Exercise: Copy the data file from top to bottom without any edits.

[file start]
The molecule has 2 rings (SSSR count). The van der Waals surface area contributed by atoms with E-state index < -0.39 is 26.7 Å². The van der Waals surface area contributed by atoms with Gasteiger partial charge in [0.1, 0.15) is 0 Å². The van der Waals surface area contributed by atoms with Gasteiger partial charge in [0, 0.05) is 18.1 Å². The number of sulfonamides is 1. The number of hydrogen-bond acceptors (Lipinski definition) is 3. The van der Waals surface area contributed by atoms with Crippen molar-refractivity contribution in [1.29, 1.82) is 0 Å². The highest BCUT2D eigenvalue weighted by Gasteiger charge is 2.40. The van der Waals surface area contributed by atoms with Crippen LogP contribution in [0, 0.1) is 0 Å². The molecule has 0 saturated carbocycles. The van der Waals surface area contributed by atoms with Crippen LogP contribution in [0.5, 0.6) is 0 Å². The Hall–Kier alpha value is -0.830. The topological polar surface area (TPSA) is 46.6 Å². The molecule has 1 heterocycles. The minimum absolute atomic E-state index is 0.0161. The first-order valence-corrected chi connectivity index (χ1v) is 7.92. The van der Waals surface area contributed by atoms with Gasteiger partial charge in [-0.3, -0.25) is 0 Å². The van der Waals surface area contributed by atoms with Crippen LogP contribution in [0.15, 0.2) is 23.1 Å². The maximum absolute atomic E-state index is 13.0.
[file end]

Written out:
The molecule has 2 rings (SSSR count). The van der Waals surface area contributed by atoms with E-state index < -0.39 is 26.7 Å². The van der Waals surface area contributed by atoms with Gasteiger partial charge in [0.1, 0.15) is 0 Å². The van der Waals surface area contributed by atoms with Gasteiger partial charge in [0, 0.05) is 18.1 Å². The number of sulfonamides is 1. The number of hydrogen-bond acceptors (Lipinski definition) is 3. The van der Waals surface area contributed by atoms with Crippen molar-refractivity contribution in [1.29, 1.82) is 0 Å². The highest BCUT2D eigenvalue weighted by Gasteiger charge is 2.40. The van der Waals surface area contributed by atoms with Crippen LogP contribution in [0, 0.1) is 0 Å². The molecule has 0 saturated carbocycles. The van der Waals surface area contributed by atoms with Crippen LogP contribution in [0.5, 0.6) is 0 Å². The Hall–Kier alpha value is -0.830. The topological polar surface area (TPSA) is 46.6 Å². The molecule has 1 heterocycles. The minimum absolute atomic E-state index is 0.0161. The first-order valence-corrected chi connectivity index (χ1v) is 7.92. The van der Waals surface area contributed by atoms with Gasteiger partial charge in [-0.3, -0.25) is 0 Å². The van der Waals surface area contributed by atoms with Crippen LogP contribution in [0.15, 0.2) is 23.1 Å². The maximum absolute atomic E-state index is 13.0.